Luis Rodriguez is bitter about his hometown; it haunts his work and his thoughts. But he also is in love with it. I have to say I can relate. In the endearing The Republic of East LA, this love affair becomes clearer with each story as he takes the reader on a jarring voyage into the heart of his impoverished and brutal world. It is his ability to do so using evocative language and descriptions as well as an appropriate between sensitivity and objectivity that makes Rodriguez such a fine writer. And so, he sets an example for all writers, but especially those who, like Rodriguez, give their hometowns a central role in their work, fiction or not. I highly recommend this book to anyone who wants to learn about this completely different culture but who also wants to enjoy themselves doing so.

Sunday, May 02, 2004

I am choosing to respond to Cruz's "Mountains in the North: Hispanic Writing in the USA." I find the way he views poetry and writing as a way to keep the Hispanic tradition alive fascinating, although I'm not completely sure I agree with him. He writes about how the Hispanics are "battling off Anglo culture" and not assimilating, and I'm not sure how accurate he is, especially after reading Luis Rodriguez's "The Republic of East LA," which is a collection of short stories about Latinos in the Los Angeles ghetto trying to survive and build lives in this country. Yet, I do agree with him that we, as Americans, dismiss many aspects of other cultures because we use stereotypes and clump various nationalities together- as Cruz points out, we group all Latinos together, and yet there are actually many different cultures in the label "Latin." Thus, he has the right idea in his view that only by exposing more writers from every culture can we paint a "full picture" of the Americas. As a culture, I have to agree with Cruz- we Americans look for the quick fix, the easy way out, the obvious answer. And, in doing so, we miss a lot, a lot of cultural beauty and uniqueness and its tragic, really. So, in that respect, I found this piece moving, a call to action.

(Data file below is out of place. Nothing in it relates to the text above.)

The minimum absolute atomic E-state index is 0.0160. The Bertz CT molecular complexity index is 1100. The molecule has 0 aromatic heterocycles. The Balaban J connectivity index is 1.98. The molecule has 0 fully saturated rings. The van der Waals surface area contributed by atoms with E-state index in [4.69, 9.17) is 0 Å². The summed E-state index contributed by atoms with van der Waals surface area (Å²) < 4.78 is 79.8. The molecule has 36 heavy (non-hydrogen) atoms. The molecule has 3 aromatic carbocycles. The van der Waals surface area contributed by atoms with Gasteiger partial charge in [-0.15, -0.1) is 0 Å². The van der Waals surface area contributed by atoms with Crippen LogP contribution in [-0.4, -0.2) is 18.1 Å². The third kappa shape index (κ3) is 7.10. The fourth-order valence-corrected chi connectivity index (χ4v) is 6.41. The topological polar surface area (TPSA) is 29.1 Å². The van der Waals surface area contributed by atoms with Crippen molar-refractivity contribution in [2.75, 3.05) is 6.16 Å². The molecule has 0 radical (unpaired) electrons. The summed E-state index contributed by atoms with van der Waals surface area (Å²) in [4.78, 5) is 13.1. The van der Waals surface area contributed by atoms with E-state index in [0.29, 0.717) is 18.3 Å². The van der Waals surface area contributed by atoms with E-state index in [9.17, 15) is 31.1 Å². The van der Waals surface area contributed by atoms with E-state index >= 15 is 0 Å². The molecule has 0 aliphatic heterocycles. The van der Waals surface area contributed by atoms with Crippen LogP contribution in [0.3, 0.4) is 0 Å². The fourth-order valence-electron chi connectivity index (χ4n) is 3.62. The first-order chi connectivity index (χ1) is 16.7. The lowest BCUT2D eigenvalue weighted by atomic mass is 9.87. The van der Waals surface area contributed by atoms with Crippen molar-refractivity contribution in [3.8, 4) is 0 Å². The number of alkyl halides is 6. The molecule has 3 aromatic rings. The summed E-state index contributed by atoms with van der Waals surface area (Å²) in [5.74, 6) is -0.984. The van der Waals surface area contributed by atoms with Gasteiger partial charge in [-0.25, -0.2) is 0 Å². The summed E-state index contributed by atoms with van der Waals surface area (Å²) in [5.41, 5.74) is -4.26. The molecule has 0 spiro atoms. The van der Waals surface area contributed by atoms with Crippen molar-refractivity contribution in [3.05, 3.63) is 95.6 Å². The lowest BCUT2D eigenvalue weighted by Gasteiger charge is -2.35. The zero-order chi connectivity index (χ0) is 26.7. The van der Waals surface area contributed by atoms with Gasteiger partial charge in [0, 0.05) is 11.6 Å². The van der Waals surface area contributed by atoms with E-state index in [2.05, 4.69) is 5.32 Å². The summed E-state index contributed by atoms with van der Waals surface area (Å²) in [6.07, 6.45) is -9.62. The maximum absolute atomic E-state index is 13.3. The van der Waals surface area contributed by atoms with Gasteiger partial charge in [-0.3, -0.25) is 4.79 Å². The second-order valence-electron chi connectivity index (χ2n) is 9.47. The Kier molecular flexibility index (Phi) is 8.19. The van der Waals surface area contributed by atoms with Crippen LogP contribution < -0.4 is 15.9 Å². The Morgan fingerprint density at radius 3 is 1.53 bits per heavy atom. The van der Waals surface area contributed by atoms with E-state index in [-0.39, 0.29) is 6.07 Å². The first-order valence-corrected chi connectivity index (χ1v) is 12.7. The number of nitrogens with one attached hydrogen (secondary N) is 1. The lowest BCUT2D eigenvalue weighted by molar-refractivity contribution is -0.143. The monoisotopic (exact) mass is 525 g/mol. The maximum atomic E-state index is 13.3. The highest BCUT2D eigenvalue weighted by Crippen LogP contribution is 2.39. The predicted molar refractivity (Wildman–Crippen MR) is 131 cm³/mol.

What i really fell in love with, though, was the way in which he describes the importance of poetry as a stronghold and defense against a society that is fixated on television and technology and all things aesthetic. "Computer screens have everybody dizzy, seeing dots in the air. Food preservatives are destroying taste buds...it is the job of writers to perceive and explain the truth." To put it simply, this is true. I have always found the perceptive people, those who are "with," who overanalyze and question everything and wonder and have constantly racing minds, the ones who suffer mentally and never settle, those who cannot find peace except in each other and with their pens, to be the most interesting. And these are often the writers, the ones to put it all into words on a page so that those who are less aware can be educated about what they have been missing out on. It is the job of the poet and the writer to paint the picture that most Americans cannot see, to find what is wrong with these aspects of society and bring the audience face to face with what is often the sad reality and truths of the world we live in. It's a dirty job but someone has to do it. And the writers of the world are the most able; they are the heroes.

Saturday, May 01, 2004

after a long day of summer internship interviews in the city, its paper magazine for this girl. i couldn't be happier. go buy a copy of it for yourself (and for me). whats weird, tho, is that as i traipsed through new york city, in search of a magazine internship, in search of my summer, i realized its so soon- summer. another year is going and will be soon be gone. i'm beginning to realize and understand what adults feel like when they say "it goes by so fast" or "the next thing i knew, i was old." and it scares me. sometimes i want the world to stop for just a second or atleast until i can pause and breathe and think, this is it. this is college. these will be the good ol' days. and they're going so fast. i want to know what happens to me and what my life will be like and where and with who i'll end up with. but its kind of nice not having any clue and just being, just taking it in from all around and trying to figure it all out, trying to keep my head above water and not over-analyzing everything that happens but then indulging myself and doing it anyways. because my college experience consists 25% of things actually happening and 75% of talking to friends about it all. its luxurious and i never want it to end.